During the 1920s Downtown Norfolk experienced an era of new construction and expansion. New banks, including the Southern Bank of Norfolk and the Tidewater Bank and Trust Company were established. Two new theatres, the Loew's State Theatre and the Attucks Theatre, a black enterprise, were built. Elegant new churches were constructed, including the Ghent Methodist Church, Sacred Heart Church, and the Park Place Methodist Church. It was an exciting time to be in Norfolk.
The current site of 456 FISH, 456 Granby Street, was also built during this time (1923) and was originally occupied by Curley’s Billiard Parlor and the Navy Store. It has played host to other businesses since then but has never quite captured the feeling and nostalgia that 456 FISH has.
During the Great Depression, our country was overcome with unemployment and lost opportunity. However, the local economy was less affected than many other cities partly because of our stable military presence and the booming coal exporting industry. Downtown Norfolk continued to thrive through it all and ultimately gained a great deal of character.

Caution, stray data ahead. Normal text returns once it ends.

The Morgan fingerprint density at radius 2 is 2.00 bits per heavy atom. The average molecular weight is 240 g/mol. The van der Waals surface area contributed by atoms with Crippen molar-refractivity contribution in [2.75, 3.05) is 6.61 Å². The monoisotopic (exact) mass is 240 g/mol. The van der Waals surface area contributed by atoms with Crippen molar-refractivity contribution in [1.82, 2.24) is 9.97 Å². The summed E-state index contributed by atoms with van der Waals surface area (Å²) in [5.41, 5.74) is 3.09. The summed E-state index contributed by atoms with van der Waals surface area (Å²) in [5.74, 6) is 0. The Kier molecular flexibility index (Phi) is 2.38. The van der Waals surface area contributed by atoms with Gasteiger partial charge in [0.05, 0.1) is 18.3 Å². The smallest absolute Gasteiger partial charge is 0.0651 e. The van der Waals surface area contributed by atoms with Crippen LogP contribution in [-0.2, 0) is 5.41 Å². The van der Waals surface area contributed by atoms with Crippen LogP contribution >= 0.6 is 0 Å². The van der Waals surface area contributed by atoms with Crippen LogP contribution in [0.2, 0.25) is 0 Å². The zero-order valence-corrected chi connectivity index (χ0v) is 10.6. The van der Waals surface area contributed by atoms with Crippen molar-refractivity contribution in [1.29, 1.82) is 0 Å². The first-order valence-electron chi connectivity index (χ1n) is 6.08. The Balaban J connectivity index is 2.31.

Downtown Norfolk has indeed seen its great moments. In the dining room of 456 FISH, downtown history from the early 20th century to the present is captured in nearly twenty black-and-white images ranging from sailors celebrating V-E Day, the Miss Azalea Festival and Parade, the numerous stores and theatres that once filled the streets, the crowds swarming department stores anticipating the lighting of the Christmas Trees on the day after Thanksgiving, to numerous other events which have defined the downtown area.
456 FISH is now part of that ever-changing historic landscape and sitting at the corner of Granby Street and Charlotte Street occupies a space that is both comfortable and inviting. On behalf of the owners, manager, chef, cooks, and wait staff we are proud to be part of Norfolk’s latest Renaissance.